A Reporter’s Life in the Old South: A Dog Bite and a Resignation

Longtime journalist Bill Mead wrote last week about his biggest story, They Raised the Confederate Flag and Called It Peaceful Resistance. Here are two followup anecdotes from Bill that shed light on a reporter’s life as the civil rights movement began to change America.

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Southern newspapers often reflected the hysteria shared by most Southern whites at the prospect of black children entering white public schools in the late 1950s and beyond.

In 1958, my boss, H.L. (Steve) Stevenson, the Richmond, Virginia, bureau chief for United Press International, drove to Front Royal, Virginia, to interview parents of the black children in whose behalf the NAACP had sued to get their children admitted to the local high school.  The kids hadn’t yet enrolled, but the courts had ruled in their favor, ordering the state to open the school and admit the black teenagers.

As Stevenson approached one house, the family dog, in its watchdog role, ran out and bit him. He phoned in a short story on the incident—sort of a “life of a traveling reporter” piece.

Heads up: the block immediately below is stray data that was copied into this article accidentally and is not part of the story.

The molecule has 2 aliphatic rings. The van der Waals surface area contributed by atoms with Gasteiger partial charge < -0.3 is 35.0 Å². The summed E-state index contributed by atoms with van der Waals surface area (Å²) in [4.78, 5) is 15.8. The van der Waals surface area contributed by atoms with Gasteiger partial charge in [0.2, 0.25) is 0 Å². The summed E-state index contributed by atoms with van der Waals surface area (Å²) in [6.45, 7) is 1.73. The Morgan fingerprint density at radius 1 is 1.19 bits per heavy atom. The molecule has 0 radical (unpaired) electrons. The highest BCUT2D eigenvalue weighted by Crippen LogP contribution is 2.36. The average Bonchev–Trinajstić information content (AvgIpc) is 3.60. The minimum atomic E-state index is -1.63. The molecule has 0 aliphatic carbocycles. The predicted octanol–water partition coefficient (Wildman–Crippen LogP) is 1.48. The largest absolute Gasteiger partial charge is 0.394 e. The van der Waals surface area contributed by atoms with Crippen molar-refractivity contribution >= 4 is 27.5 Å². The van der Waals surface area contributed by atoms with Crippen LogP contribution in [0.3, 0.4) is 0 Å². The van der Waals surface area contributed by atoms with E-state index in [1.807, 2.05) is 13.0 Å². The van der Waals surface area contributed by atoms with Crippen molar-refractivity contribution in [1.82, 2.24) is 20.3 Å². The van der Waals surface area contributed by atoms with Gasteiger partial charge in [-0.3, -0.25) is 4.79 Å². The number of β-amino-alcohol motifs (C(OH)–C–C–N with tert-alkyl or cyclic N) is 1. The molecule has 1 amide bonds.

Stevenson was from Mississippi, and to keep up with home affairs subscribed to the Jackson newspapers, which were mailed to the UPI bureau in Richmond. His little “dog bites man” piece was light in tone, but one Jackson newspaper took it very seriously, running it on page one under this headline:

Negro Dog Bites Reporter in Race Mix

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Ernest B. “Pat” Furgurson, former chief of the Baltimore Sun’s Washington bureau and author of Ashes of Glory, a book about Richmond in the Civil War, was a Richmond News-Leader reporter in the late 1950s.

He tells of being hailed by an enthusiastic lady after a meeting of the United Daughters of the Confederacy. She said to him, “Oh, Mr. Furgurson, I didn’t know you were here or I would have introduced you, to thank you for all you and Mr. Kilpatrick are doing for us.”

Furgurson loaded his young family, headed to Baltimore, and two weeks later started work at the Baltimore Sun, where he went on to become the Sun’s Moscow bureau chief and then longtime Washington bureau chief.

 

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